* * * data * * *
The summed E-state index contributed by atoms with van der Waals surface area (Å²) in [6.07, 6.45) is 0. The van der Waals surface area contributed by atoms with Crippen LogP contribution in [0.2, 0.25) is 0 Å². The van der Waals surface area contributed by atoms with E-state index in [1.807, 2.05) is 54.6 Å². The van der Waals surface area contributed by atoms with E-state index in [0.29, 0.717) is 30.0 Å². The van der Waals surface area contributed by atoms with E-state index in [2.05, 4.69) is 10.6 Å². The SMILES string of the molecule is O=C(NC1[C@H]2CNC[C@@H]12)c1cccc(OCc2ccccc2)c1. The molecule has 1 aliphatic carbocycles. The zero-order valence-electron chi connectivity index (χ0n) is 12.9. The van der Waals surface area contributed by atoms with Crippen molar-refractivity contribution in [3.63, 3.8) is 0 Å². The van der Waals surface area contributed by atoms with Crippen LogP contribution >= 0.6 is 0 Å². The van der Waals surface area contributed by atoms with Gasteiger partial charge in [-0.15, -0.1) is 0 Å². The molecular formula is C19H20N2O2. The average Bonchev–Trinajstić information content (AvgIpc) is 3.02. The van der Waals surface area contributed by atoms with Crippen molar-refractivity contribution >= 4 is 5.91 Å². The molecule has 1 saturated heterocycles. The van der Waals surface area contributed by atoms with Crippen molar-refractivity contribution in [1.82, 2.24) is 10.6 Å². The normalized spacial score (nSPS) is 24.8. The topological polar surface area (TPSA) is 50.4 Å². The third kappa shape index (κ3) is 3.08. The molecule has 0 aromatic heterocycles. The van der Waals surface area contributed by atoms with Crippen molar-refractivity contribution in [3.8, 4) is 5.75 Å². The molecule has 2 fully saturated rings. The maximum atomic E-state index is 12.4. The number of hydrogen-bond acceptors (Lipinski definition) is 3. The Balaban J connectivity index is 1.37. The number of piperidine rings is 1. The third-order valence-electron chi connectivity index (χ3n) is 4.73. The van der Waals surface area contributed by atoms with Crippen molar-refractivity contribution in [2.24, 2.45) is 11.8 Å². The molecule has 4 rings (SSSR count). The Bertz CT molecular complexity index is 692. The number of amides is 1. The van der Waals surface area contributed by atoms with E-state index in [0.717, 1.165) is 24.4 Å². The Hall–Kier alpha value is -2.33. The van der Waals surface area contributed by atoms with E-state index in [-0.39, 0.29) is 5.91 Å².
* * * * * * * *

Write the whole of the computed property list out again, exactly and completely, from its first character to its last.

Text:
The summed E-state index contributed by atoms with van der Waals surface area (Å²) in [6.07, 6.45) is 0. The van der Waals surface area contributed by atoms with Crippen LogP contribution in [0.2, 0.25) is 0 Å². The van der Waals surface area contributed by atoms with E-state index in [1.807, 2.05) is 54.6 Å². The van der Waals surface area contributed by atoms with E-state index in [0.29, 0.717) is 30.0 Å². The van der Waals surface area contributed by atoms with E-state index in [2.05, 4.69) is 10.6 Å². The SMILES string of the molecule is O=C(NC1[C@H]2CNC[C@@H]12)c1cccc(OCc2ccccc2)c1. The molecule has 1 aliphatic carbocycles. The zero-order valence-electron chi connectivity index (χ0n) is 12.9. The van der Waals surface area contributed by atoms with Crippen molar-refractivity contribution in [3.63, 3.8) is 0 Å². The van der Waals surface area contributed by atoms with Crippen LogP contribution >= 0.6 is 0 Å². The van der Waals surface area contributed by atoms with Gasteiger partial charge in [-0.15, -0.1) is 0 Å². The molecular formula is C19H20N2O2. The average Bonchev–Trinajstić information content (AvgIpc) is 3.02. The van der Waals surface area contributed by atoms with Crippen molar-refractivity contribution >= 4 is 5.91 Å². The molecule has 1 saturated heterocycles. The van der Waals surface area contributed by atoms with Crippen molar-refractivity contribution in [1.82, 2.24) is 10.6 Å². The normalized spacial score (nSPS) is 24.8. The topological polar surface area (TPSA) is 50.4 Å². The third kappa shape index (κ3) is 3.08. The molecule has 0 aromatic heterocycles. The van der Waals surface area contributed by atoms with Crippen molar-refractivity contribution in [3.8, 4) is 5.75 Å². The molecule has 2 fully saturated rings. The maximum atomic E-state index is 12.4. The number of hydrogen-bond acceptors (Lipinski definition) is 3. The Balaban J connectivity index is 1.37. The number of piperidine rings is 1. The third-order valence-electron chi connectivity index (χ3n) is 4.73. The van der Waals surface area contributed by atoms with Crippen molar-refractivity contribution in [2.24, 2.45) is 11.8 Å². The molecule has 4 rings (SSSR count). The Bertz CT molecular complexity index is 692. The number of amides is 1. The van der Waals surface area contributed by atoms with E-state index in [0.717, 1.165) is 24.4 Å². The Hall–Kier alpha value is -2.33. The van der Waals surface area contributed by atoms with E-state index in [-0.39, 0.29) is 5.91 Å².